Arising Out Of…Three Words You Should Avoid

By Michael Welbel

Arising Out Of…Three Words You Should Avoid

“Engineer shall indemnify client but only to the extent arising from or relating to Engineer’s negligence”. Sounds innocuous and maybe even reasonable. However, this phrase has serious potential liability implications, ranging from the scope of an indemnification obligation, to breach of contract for failure to secure adequate insurance coverage.

In Federal v. Tri-State Ins. Co (1998), the court stated that the majority rule for the phrase, "arising out of" in insurance policies should be given a broad reading such as "originating from" or "growing out of" or "flowing from" or "done in connection with"—that is, it requires some causal connection to the injuries suffered but does not require proximate cause in the legal sense. The broad interpretation of these three words has led to a number of surprising decisions affecting the potential liability of design professionals and the breadth of their insurance coverage.

For instance, in the case of Penta Corporation v. Town of Newport v. AECOM Technical Services, Inc. the A/E was required to provide a defense to a third party in a matter for which it had no other liability exposure. The case involved a contract dispute between the owner and its contractor. The dispute did not involve fault on the part of the engineer, but the court reasoned that the engineer owed its client, the town, a duty to defend because of the indemnity language in its contract. The engineer argued that the wording, “but only to the extent arising from” protected it from the obligation to defend. The court relied on the majority rule stated above and made the following distinction, “Arising out of does not mean that any losses or claims must have been caused by negligence or breach of contract. A claim merely has to involve an alleged negligent act or omission in the performance of the contract”. Thus, inserting the words “to the extent” in front of “arising from” did not alter the broad intent of “arising from”.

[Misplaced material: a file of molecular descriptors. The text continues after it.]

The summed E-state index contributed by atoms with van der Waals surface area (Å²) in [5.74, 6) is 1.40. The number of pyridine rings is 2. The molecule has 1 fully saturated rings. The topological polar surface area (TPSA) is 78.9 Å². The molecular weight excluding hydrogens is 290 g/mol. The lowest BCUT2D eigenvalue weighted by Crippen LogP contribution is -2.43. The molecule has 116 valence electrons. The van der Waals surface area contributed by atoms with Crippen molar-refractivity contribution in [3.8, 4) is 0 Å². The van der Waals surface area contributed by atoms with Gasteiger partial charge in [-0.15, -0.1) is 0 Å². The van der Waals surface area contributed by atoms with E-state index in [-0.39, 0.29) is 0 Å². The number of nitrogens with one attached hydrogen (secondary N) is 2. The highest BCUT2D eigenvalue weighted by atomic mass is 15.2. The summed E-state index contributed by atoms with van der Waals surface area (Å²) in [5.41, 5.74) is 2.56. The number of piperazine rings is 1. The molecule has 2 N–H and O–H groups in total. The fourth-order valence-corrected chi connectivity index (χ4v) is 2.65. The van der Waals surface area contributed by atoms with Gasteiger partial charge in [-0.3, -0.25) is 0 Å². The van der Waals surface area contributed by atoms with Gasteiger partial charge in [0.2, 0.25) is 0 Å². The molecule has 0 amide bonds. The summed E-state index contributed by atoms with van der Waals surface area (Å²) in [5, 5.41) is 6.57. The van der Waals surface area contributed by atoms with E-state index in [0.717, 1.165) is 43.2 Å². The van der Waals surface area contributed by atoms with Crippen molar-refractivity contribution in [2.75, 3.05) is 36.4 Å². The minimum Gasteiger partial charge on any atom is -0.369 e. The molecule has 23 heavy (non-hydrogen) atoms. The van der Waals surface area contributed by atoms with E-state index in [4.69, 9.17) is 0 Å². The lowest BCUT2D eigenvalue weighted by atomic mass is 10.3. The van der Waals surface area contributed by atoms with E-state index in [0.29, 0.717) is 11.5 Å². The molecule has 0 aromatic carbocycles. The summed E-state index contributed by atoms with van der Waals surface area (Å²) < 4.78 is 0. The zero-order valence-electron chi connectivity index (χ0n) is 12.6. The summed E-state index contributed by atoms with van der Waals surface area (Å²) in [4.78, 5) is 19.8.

Consider also the routine task of complying with an insurance specification. A common insurance requirement is that the A/E secure Additional Insured (AI) coverage to the benefit of the owner for claims “arising out of” the A/E’s services. Prior to 2004, the Additional Insured endorsement in general use (ISO CG 20-10 edition 11/85) provided in part that the AI is covered for liability “arising out of” the insured’s ongoing operations. Numerous court decisions have applied the broad interpretation of “arising out of” in the context of the CG 20-10 endorsement and in many cases, the mere fact the named insured was performing services for the AI was enough to invoke the “arising out of” language”.

This broad interpretation was not the intent of the endorsement. For that reason “arising out of” was replaced with “caused in whole or in part by your (the named insured’s) acts or omissions” in 2004. The broad coverage application of the 11/85 language is a great potential benefit to the AI and for that reason the 11/85 edition is often a contractual requirement. The problem is that it is very difficult for most A/E firms to secure AI coverage using the 11/85 coverage formula.

Some contracts do not specify the edition date but will require that coverage for the AI be secured for claims “arising out of” the A/E services. If the applicable AI endorsement is a current one, the A/E is possibly in breach of contract for failure to provide the required coverage. Failure to identify and address the “arising out of” language in an indemnity provision or insurance requirement could very well expose the design professional to an unintended obligation or possibly a breach of contract claim.